EGU2020-14388, updated on 12 Jun 2020
EGU General Assembly 2020
© Author(s) 2020. This work is distributed under
the Creative Commons Attribution 4.0 License.

Historical droughts in the Qing dynasty (1644-1911) of China and the role of human interventions

Kuan-Hui Elaine Lin1, Pao K. Wang2, Pi-Ling Pai3, and Yu-Shiuan Lin2
Kuan-Hui Elaine Lin et al.
  • 1Graduate Institute of Environmental Education, National Taiwan Normal University, Taipei, Taiwan (
  • 2Academia Sinica, Research Center for Environmental Changes, Taipei, Taiwan
  • 3Research Center for Humanities and Social Sciences, Academia Sinica, Taipei, Taiwan

This study presents a new epistemology to analyze drought chronology through a clear-cut methodology for reconstructing past drought series as well as series for other associated ecological and societal variables. Instead of building grading system based on mixed criteria, this method can facilitate transparency in the reconstruction process and can enable statistical examinations of all variables when building the series. The data used is from the REACHES database, however other archival documentary and index data from independent sources are also applied to understand drought narratives and to cross check and validate the analysis derived from the REACHES. From time series analysis, six severe drought periods are identified in the Qing dynasty, and then spatial analysis is performed to demonstrate spatial distribution of drought and other variables in the six periods as well as social network analysis to reveal connections between drought and other ecological and societal variables. Research results clearly illustrate the role of human intervention to influence the impacts of drought on societal consequences. Particularly, the correlation between drought and socioeconomic is not strong; crop failure and famine are important intermediate factors, meanwhile ecological factor such as locust and disaster relief measures are all imperative to intervene between crop production and famine. Implications of the study on drought impact are provided as well as the significance of historical climate reconstruction studies.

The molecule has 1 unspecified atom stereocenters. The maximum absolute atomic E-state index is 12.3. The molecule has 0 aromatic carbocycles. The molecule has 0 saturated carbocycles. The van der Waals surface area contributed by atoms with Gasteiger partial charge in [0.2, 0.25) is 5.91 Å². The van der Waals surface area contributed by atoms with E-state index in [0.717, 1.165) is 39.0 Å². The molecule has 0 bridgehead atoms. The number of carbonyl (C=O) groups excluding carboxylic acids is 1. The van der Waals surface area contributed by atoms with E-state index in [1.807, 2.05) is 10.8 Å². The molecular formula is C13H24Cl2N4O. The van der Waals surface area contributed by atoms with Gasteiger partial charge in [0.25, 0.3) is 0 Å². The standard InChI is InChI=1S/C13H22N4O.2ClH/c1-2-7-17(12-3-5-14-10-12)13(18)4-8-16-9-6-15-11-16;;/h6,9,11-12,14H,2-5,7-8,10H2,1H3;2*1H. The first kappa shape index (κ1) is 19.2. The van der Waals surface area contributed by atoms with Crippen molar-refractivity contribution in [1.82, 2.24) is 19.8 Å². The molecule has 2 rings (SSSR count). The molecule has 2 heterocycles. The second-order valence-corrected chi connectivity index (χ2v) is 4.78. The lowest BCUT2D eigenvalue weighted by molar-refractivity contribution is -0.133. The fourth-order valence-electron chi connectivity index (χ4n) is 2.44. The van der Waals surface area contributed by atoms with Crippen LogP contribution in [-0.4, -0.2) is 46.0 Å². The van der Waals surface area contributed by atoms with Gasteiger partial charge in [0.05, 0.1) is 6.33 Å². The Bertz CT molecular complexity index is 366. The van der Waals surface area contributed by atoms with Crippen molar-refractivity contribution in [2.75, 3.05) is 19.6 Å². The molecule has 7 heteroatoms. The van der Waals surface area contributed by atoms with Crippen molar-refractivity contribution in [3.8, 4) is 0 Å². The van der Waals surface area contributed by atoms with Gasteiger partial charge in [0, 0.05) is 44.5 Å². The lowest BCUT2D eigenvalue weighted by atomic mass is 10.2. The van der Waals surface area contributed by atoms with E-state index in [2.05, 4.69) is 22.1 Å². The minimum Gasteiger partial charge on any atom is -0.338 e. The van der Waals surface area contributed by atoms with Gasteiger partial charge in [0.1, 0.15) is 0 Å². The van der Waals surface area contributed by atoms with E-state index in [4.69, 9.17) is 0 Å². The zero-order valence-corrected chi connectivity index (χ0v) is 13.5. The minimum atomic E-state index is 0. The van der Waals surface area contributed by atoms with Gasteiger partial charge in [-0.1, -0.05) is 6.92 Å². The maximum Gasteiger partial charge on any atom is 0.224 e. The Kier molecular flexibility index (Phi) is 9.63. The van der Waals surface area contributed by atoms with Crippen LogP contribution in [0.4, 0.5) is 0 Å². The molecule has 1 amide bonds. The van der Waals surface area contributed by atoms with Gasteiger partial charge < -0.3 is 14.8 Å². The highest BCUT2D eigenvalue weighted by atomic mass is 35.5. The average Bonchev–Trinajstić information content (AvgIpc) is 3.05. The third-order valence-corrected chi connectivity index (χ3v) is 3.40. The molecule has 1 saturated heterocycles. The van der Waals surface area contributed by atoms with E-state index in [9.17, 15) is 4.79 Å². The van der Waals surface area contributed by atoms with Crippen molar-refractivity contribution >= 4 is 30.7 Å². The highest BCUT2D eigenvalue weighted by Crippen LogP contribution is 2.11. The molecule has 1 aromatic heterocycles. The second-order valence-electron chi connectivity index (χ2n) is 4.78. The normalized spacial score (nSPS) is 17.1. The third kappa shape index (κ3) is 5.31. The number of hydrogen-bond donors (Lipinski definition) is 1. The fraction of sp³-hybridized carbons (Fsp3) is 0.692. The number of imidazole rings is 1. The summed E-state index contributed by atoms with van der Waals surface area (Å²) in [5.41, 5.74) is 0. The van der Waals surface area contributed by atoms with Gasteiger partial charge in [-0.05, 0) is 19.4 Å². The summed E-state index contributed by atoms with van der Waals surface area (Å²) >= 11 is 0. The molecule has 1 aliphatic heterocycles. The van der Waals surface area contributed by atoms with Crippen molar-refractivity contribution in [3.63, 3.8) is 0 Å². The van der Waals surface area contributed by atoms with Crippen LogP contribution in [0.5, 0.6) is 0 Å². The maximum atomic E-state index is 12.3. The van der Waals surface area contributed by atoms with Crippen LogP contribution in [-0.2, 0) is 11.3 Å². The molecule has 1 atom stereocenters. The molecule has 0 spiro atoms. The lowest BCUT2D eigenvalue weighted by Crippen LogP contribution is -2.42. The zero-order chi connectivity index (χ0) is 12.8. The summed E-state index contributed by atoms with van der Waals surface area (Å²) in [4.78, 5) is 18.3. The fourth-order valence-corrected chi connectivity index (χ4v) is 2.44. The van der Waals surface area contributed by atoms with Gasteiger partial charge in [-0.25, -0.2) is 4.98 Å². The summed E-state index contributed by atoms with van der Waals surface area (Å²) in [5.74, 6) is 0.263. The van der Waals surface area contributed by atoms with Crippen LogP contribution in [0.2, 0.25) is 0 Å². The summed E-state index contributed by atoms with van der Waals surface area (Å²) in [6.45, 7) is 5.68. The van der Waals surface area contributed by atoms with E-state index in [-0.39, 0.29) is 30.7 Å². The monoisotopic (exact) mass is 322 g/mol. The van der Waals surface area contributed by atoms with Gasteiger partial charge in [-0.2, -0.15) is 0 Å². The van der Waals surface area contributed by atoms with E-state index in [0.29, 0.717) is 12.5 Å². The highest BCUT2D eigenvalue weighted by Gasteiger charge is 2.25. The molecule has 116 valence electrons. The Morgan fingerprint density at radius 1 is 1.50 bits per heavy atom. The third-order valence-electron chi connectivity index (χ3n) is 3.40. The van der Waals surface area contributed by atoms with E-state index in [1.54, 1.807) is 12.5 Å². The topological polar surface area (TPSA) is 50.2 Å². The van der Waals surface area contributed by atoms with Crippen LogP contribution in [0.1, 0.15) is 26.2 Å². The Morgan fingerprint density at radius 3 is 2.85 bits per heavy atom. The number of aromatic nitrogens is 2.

How to cite: Lin, K.-H. E., Wang, P. K., Pai, P.-L., and Lin, Y.-S.: Historical droughts in the Qing dynasty (1644-1911) of China and the role of human interventions, EGU General Assembly 2020, Online, 4–8 May 2020, EGU2020-14388,, 2020